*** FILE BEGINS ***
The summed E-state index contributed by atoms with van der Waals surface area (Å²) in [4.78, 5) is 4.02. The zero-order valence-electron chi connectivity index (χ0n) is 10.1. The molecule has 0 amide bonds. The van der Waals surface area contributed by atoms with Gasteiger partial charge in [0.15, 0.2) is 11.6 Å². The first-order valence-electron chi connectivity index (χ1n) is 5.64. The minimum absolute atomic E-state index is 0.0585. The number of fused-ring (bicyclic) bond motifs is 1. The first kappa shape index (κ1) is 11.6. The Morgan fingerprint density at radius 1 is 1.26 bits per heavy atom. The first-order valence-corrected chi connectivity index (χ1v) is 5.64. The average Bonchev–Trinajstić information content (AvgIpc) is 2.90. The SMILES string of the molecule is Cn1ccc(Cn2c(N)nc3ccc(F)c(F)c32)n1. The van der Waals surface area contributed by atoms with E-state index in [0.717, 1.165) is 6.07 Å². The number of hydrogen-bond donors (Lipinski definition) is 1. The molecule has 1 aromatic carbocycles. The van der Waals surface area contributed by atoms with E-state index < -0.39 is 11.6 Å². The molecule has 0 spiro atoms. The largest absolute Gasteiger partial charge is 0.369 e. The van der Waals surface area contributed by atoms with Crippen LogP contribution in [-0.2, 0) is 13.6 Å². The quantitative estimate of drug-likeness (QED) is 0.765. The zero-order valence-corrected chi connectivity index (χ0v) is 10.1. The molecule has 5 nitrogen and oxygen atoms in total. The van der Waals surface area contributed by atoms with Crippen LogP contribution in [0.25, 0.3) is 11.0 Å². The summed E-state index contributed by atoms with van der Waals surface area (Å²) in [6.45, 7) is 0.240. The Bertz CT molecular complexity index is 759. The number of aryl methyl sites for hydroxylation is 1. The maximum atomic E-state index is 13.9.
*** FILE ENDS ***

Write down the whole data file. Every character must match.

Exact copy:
The summed E-state index contributed by atoms with van der Waals surface area (Å²) in [4.78, 5) is 4.02. The zero-order valence-electron chi connectivity index (χ0n) is 10.1. The molecule has 0 amide bonds. The van der Waals surface area contributed by atoms with Gasteiger partial charge in [0.15, 0.2) is 11.6 Å². The first-order valence-electron chi connectivity index (χ1n) is 5.64. The minimum absolute atomic E-state index is 0.0585. The number of fused-ring (bicyclic) bond motifs is 1. The first kappa shape index (κ1) is 11.6. The Morgan fingerprint density at radius 1 is 1.26 bits per heavy atom. The first-order valence-corrected chi connectivity index (χ1v) is 5.64. The average Bonchev–Trinajstić information content (AvgIpc) is 2.90. The SMILES string of the molecule is Cn1ccc(Cn2c(N)nc3ccc(F)c(F)c32)n1. The van der Waals surface area contributed by atoms with E-state index in [0.717, 1.165) is 6.07 Å². The number of hydrogen-bond donors (Lipinski definition) is 1. The molecule has 1 aromatic carbocycles. The van der Waals surface area contributed by atoms with E-state index < -0.39 is 11.6 Å². The molecule has 0 spiro atoms. The largest absolute Gasteiger partial charge is 0.369 e. The van der Waals surface area contributed by atoms with Crippen LogP contribution in [-0.2, 0) is 13.6 Å². The quantitative estimate of drug-likeness (QED) is 0.765. The zero-order valence-corrected chi connectivity index (χ0v) is 10.1. The molecule has 5 nitrogen and oxygen atoms in total. The van der Waals surface area contributed by atoms with Crippen LogP contribution in [0.25, 0.3) is 11.0 Å². The summed E-state index contributed by atoms with van der Waals surface area (Å²) in [6.45, 7) is 0.240. The Bertz CT molecular complexity index is 759. The number of aryl methyl sites for hydroxylation is 1. The maximum atomic E-state index is 13.9.